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Assumptions of Portfolio Theory

• Investors are rational. • Investors are basically risk averse. • Investors wants to maximize the returns from his/her investments for a given level of risk. • Investor portfolio includes all of his/her assets and liabilities. • The relationship between the returns of assets in the portfolio is important since the returns from these investments interact with each other.

Risk Aversion

• Portfolio Theory assumes investors are basically risk averse. • Risk aversion means an investor, given a choice between two assets with equal rates of return, will select the asset with the lower level of risk. • Does not imply everybody is risk averse. • Most investors ...view middle of the document...

• For a given level of risk, investors prefer higher returns to lower returns. Similarly, for a given level of expected return, investors prefer less risk to more risk.

Efficient Asset or Portfolio

• Under the assumptions of Markowitz Portfolio Theory, a single asset or portfolio of assets is considered to be efficient if no other asset or portfolio of assets offers higher expected return with the same (or lower) risk, or lower risk with the same (or higher) expected return.

Alternative Measures of Risk

• Variance or standard deviation of expected returns. • Range of returns. • Returns below expectations or semivariance.

Standard Deviation

• A statistical measure of the dispersion of returns around the expected value where a larger variance or standard deviation indicates greater dispersion. • The more disperse the expected returns, the greater the uncertainty of future returns.

Standard Deviation

-3

-2

-1

μ

+1 +2 +3

Approximately 50% of all observations fall in the interval μ ± (2/3) σ Approximately 68% of all observations fall in the interval μ ± σ Approximately 95% of all observations fall in the interval μ ± 2 σ Approximately 99% of all observations fall in the interval μ ± 3 σ

Range of Returns

• Assumes that a larger range of expected returns, from the lowest to the highest return, means greater uncertainty and risk regarding future expected returns.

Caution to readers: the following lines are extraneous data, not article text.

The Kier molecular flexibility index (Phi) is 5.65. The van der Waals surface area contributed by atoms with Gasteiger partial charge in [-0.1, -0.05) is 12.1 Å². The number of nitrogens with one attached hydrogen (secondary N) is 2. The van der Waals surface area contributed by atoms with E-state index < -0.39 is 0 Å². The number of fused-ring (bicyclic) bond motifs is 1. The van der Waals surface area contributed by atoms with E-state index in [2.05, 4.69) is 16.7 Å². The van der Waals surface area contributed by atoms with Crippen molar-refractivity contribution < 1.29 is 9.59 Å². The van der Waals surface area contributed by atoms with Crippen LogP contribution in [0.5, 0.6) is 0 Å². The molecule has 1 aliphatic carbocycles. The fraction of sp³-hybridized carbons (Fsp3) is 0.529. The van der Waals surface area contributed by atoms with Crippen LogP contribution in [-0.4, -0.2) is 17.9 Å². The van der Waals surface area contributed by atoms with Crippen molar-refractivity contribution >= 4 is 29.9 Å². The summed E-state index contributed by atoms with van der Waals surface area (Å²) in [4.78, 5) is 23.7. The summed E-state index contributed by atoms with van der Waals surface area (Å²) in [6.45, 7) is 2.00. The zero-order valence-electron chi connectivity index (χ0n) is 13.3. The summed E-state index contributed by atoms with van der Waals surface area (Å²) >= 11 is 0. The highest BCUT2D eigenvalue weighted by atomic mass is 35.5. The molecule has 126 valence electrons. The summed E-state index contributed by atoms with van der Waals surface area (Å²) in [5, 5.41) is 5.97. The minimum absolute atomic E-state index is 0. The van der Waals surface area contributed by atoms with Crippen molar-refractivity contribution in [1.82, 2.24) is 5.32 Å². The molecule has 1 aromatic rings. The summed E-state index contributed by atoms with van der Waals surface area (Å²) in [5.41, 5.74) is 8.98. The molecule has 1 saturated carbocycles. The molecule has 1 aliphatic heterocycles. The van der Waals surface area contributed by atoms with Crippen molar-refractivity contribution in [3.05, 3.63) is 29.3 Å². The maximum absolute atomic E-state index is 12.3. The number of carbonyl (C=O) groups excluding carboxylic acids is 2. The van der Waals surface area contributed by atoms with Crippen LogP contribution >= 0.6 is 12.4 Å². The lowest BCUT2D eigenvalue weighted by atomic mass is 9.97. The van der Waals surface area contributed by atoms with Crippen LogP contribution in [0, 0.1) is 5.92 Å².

Expected Rate of Return of A Risky Individual Asset • Working Example:

Probability 0.25 0.25 0.25 0.25 Possible Rate of Expected Return (%) Return(%) 0.08 0.0200 0.10 0.0250 0.12 0.0300 0.14 0.0350 E( Ri ) = 0.1100

Expected Rate of Return For a Portfolio of Risky Assets

• Working Example:

Weight (Wi) (% of Portfolio) 0.20 0.30 0.30 0.20 Expected Security Return E ( Ri ) % 0.10 0.11 0.12 0.13 Expected Portfolio Return [Wi x E (Ri )] 0.0200 0.0330 0.0360 0.0260 E ( Ri ) = 0.1150

Variance of the Expected Rate of Return For An Individual Risky Asset • Working Example:

Possible Rate Of Return (Ri ) 0.08 0.10 0.12 0.14 Expected Ri -E(Ri) Return E (Ri ) 0.11 -0.03 0.11 -0.01 0.11 0.01 0.11 0.03 [Ri -E(Ri)]2 0.0009 0.0001 0.0001 0.0009

Pi

0.25 0.25 0.25 0.25

[Ri -E(Ri)]2Pi Variance 0.000225 0.000025 0.000025 0.000225 0.000500

Variance (σ2) = 0.000500 Standard Deviation (σ) = √ 0.000500 = 0.02236

Variance of the Expected Rate of Return For An Individual Risky Asset • Working Example – Neptune Corp.:

Demand for Company’s Products Strong Normal Weak Probability of this Demand Occurring (2) 0.30 0.40 0.30 Rate of Return if this Demand Occurs (3) 100% 15% -70% Expected Rate of Return (2)x(3) 30% 6% -21% 15%

Variance of the Expected Rate of Return For An Individual Risky Asset • Working Example – Saturn Corp.:

Demand for Company’s Products Strong Normal Weak Probability of this Demand Occurring (2) 0.30 0.40 0.30 Rate of Return if this Demand Occurs (3) 20% 15% 10% Expected Rate of Return (2)x(3) 6% 6% 3% 15%

Probability...

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